Last year, researchers in the UK reported autopsy results that suggested that Alzheimer’s disease might be transmitted during certain medical treatments. The scientific community met the report with skepticism, as no real research had been conducted up until then. Skepticism is the heart of science; without more work, it is possible that other factors were at play. However, a new report in January seems to support the earlier findings.
How Alzheimer’s works
No one knows what causes Alzheimer’s disease, but we have learned a great deal about the effects. The disease disrupts the way the brain works at the chemical and electrical level. This happens when protein clusters, called amyloid plaques, build up between nerve cells. At the same time, twisted proteins build up between nerve cells. Over time, nerve cell death leads to loss of brain matter.
Amyloid plaques are observed after the disease is fairly progressed, and these plaques are what have researchers worried. The report in January detailed the autopsies of 7 people who had died as a result of Creutzfeld-Jakob disease (CJD), a rare brain-wasting disorder. All 7 of the people autopsied had received surgical grafts of a brain membrane years earlier. The grafts were unfortunately contaminated with a protein responsible for CJD.
According to a report in Gizmodo, “Five of the seven brains analyzed also showed signs of Alzheimer’s disease. This was odd because the individuals, age 28 to 63, were too young to have developed the amyloid plaques indicative of the neurological disorder… This suggests that the ‘seeds’ of certain neurological diseases can be transmitted during certain medical procedures—or even through contaminated surgical instruments.”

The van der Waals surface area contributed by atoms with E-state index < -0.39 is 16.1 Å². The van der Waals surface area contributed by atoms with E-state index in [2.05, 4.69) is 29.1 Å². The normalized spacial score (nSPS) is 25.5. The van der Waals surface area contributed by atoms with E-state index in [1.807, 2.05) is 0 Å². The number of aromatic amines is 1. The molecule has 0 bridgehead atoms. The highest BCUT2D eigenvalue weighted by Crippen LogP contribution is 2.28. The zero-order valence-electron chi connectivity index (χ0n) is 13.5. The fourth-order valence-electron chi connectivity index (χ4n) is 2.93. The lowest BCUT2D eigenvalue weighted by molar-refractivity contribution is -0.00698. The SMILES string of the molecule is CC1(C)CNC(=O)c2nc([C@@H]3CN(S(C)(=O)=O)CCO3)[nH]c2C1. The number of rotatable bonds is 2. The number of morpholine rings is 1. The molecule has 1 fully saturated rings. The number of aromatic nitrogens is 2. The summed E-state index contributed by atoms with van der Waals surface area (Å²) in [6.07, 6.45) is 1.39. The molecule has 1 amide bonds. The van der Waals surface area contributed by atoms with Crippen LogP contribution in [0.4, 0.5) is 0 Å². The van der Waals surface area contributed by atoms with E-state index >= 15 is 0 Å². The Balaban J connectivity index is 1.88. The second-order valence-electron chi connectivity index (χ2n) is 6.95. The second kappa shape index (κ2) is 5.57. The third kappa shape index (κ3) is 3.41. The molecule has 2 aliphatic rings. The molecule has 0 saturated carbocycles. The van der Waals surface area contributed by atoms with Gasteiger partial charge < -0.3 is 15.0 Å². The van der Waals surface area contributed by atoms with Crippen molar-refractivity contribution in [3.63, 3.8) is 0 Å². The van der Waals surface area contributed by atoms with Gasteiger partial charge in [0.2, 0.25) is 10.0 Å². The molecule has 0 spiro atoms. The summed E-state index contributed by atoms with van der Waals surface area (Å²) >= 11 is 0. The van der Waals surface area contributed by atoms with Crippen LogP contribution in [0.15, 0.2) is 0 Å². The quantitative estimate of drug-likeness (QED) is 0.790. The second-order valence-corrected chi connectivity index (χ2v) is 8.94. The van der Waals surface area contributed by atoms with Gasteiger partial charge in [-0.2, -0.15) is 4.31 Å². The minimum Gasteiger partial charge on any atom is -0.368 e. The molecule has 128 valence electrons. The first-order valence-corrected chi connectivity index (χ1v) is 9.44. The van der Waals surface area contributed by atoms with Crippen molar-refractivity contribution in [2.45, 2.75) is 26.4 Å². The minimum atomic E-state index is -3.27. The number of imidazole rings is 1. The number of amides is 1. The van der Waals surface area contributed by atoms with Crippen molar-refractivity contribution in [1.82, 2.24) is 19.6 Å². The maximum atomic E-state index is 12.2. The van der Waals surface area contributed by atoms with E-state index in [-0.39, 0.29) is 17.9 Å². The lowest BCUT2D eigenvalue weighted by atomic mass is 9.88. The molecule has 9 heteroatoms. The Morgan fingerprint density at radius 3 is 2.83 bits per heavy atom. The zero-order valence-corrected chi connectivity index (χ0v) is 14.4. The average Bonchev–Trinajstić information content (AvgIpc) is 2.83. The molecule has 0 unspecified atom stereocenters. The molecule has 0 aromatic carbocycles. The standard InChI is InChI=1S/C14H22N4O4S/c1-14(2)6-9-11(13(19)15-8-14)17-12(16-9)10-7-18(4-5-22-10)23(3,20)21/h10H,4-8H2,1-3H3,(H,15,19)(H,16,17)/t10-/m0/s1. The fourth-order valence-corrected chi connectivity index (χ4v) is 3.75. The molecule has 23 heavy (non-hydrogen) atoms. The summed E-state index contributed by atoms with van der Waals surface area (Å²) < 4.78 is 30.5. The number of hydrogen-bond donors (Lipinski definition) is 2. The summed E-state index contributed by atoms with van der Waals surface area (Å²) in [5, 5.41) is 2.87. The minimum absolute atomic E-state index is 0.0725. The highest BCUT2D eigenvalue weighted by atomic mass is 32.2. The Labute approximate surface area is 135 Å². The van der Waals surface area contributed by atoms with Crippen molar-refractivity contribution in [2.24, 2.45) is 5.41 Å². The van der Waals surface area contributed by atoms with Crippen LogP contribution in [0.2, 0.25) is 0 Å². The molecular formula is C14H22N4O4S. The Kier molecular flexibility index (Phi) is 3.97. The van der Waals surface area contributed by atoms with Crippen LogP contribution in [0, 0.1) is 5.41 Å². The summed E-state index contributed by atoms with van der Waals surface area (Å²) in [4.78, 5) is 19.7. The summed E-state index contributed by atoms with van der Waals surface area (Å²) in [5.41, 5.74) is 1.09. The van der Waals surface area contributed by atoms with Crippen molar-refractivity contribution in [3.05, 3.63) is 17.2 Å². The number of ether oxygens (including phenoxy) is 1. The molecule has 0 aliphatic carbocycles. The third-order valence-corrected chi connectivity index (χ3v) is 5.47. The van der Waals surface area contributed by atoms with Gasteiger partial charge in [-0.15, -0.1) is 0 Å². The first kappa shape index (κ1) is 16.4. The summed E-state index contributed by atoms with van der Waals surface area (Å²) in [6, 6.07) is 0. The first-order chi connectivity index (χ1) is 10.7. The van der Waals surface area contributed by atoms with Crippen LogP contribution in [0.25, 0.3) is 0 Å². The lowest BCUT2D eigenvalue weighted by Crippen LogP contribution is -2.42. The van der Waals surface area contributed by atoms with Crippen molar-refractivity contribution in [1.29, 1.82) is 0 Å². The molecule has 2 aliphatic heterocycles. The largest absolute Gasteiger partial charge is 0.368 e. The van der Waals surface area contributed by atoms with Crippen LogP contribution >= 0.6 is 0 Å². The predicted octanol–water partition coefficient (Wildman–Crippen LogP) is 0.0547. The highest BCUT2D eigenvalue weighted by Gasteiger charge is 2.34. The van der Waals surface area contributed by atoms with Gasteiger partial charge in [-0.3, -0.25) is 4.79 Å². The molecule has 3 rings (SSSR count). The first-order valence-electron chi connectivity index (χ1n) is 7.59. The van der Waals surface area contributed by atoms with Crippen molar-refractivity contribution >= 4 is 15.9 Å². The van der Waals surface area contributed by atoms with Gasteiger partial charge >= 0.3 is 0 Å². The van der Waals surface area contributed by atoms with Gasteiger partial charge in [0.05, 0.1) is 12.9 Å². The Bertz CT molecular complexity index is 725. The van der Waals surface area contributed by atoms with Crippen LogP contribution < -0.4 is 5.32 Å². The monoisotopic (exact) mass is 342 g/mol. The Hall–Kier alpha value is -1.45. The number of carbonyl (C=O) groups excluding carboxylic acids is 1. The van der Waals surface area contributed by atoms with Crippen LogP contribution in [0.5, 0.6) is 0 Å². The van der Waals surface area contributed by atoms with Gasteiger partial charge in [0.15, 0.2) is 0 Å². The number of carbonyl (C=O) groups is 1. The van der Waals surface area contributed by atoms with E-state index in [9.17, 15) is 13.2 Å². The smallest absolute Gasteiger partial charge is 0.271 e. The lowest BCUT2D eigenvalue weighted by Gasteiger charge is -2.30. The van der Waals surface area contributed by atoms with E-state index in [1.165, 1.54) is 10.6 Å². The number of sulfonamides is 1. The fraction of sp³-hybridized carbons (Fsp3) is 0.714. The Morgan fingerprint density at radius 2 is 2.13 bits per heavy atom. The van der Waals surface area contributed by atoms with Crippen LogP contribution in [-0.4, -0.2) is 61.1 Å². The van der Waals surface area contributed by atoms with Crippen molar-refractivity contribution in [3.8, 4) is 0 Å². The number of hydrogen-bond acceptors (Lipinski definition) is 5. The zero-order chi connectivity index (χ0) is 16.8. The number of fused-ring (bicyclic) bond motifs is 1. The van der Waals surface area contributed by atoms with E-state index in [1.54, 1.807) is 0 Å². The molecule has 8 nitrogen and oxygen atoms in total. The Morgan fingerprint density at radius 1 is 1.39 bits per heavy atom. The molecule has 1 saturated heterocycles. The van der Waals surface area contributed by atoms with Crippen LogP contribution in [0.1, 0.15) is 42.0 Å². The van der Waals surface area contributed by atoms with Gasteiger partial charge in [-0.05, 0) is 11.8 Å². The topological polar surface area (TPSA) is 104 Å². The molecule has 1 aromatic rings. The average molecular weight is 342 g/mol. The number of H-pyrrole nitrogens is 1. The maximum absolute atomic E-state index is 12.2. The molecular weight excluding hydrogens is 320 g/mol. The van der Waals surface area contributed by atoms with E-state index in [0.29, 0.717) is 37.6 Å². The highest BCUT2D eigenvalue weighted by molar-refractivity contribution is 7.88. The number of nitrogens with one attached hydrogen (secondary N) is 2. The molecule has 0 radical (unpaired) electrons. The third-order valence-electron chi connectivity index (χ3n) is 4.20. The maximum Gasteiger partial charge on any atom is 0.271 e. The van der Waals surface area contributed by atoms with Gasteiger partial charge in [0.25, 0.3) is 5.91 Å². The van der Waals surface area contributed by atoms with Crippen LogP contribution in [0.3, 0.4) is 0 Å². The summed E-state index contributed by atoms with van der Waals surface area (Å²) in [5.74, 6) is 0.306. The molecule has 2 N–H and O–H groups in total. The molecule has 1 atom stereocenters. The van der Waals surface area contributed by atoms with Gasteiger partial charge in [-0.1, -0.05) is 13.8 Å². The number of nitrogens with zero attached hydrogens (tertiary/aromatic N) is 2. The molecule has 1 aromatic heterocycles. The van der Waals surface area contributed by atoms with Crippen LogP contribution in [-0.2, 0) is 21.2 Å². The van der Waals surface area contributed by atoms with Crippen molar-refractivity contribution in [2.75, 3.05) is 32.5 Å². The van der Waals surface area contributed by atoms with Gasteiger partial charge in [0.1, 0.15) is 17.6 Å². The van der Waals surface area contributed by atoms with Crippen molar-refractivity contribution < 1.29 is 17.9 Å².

The earlier autopsy report found that victims of CJD had acquired the disease from a growth hormone made from the glands of cadavers, some of which were contaminated with the proteins that cause the disease. While this growth hormone is no longer made the same way, it still remains a cause for concern.
Knowledge is power
The real danger is that amyloid plaques are sticky, and standard sterilization techniques don’t work on them. This means that it is possible to transfer amyloid plaques through surgery. However, these findings are actually a good thing. Neuropathologist Herbert Budka, co-author of the latest paper, told Nature News, “It is our job as doctors to see in advance what might become a problem in the clinic.”
We at Crandall & Pera Law support all research efforts into health concerns that affect our friends, family and clients. If you have questions about medical malpractice, we invite you to contact us at one of our locations throughout Ohio or Kentucky